38 North: The Food Debate — Hungry for Action


[Following up on our food aid and food security theme, we would like to alert our readers to papers published by our partner-site 38North. Two articles in particular have drawn our attention. The first is a further analysis of the recent decision by the European Union to send food aid to the DPRK. It is written by Glyn Ford, a man who knows the EU intimately, having been a Member of the European Parliament for over 25 years, until the June 2009 elections. The second article is by Roberta Cohen, whom CanKor readers have met before. She is a Non-Resident Senior Fellow at the Brookings Institution specializing in human rights and humanitarian issues, and a member of the Board of Directors of the Committee for Human Rights in North Korea. Cohen argues in her article that the time has come for the Obama administration to stop dawdling and come to a positive decision regarding food aid. Please follow our links to the articles on the 38North site. –CanKor.]

Feeding the Famine: The European Union’s Response to North Korea by Glyn Ford 

The European Union (EU) announced on July 4, 2011 that it would provide €10 million ($14.3 M) of emergency food aid to North Korea to be distributed through the World Food Programme (WFP) over the next three months–until the end of September, just prior to the arrival of this year’s harvest. This aid represents a much delayed response to an initial request for humanitarian assistance sent by Foreign Minister Pak Ui Chun on January 24… Over the last decade, the EU has provided roughly €500 M ($715 M) in aid, including humanitarian assistance, and nutritional, sanitation, and development projects, plus an earlier contribution to the Korean Energy Development Organisation (KEDO)… Read more…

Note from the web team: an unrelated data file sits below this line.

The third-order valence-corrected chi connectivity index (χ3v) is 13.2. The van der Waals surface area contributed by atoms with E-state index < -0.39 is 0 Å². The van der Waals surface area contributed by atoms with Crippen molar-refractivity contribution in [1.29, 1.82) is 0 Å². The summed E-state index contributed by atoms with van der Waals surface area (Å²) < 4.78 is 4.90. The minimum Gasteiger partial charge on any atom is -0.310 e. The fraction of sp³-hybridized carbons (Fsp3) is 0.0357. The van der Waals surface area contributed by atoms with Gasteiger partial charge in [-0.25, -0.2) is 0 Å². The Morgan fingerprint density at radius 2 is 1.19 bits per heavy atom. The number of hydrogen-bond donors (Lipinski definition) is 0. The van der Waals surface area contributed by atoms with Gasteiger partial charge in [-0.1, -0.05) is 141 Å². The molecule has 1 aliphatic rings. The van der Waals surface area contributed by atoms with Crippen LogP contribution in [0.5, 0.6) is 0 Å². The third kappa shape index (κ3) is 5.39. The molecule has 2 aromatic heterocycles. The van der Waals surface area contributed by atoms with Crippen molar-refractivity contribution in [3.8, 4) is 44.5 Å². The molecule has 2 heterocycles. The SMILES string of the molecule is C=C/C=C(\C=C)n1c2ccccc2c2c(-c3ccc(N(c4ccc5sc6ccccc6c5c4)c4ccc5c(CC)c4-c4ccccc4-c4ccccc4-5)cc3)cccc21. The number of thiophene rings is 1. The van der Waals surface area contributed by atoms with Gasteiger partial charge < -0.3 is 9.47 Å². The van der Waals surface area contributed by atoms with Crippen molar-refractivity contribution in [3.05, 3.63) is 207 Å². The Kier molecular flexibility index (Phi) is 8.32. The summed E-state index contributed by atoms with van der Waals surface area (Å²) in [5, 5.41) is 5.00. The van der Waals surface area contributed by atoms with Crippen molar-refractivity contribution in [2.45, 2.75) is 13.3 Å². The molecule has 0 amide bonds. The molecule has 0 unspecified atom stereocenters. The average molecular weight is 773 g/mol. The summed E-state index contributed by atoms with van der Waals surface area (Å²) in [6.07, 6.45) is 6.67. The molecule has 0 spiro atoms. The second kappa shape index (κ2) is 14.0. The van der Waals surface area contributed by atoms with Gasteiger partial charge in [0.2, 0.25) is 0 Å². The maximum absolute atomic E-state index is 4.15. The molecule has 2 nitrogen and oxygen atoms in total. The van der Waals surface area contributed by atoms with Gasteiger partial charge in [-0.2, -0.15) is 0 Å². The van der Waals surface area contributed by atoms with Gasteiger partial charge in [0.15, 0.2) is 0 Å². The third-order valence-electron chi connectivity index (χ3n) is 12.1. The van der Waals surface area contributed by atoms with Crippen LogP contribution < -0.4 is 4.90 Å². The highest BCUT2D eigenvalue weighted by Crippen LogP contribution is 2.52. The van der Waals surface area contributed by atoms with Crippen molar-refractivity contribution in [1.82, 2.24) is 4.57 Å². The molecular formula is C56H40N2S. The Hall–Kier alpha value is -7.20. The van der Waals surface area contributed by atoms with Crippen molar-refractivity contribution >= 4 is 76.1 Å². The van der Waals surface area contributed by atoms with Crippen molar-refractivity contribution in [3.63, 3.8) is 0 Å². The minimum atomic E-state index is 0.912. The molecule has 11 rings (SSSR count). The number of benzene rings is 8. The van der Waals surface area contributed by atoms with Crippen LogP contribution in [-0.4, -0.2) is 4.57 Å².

Hunger in North Korea: Time for a Decision by Roberta Cohen

…But taking no decision is really a decision, which gives the impression that there may be no urgent or extensive food crisis in North Korea requiring immediate action. It set aside the findings of thirteen reputable relief groups and did not dispatch its own mission until the end of May. The mission visited only two provinces (the United Nations visited nine) and has been studying its findings for more than a month. Washington also has been developing stringent monitoring standards should it resume aid, given North Korea’s known diversions to the army and elite. But these may possibly be so restrictive as to preempt agreement… Read more…

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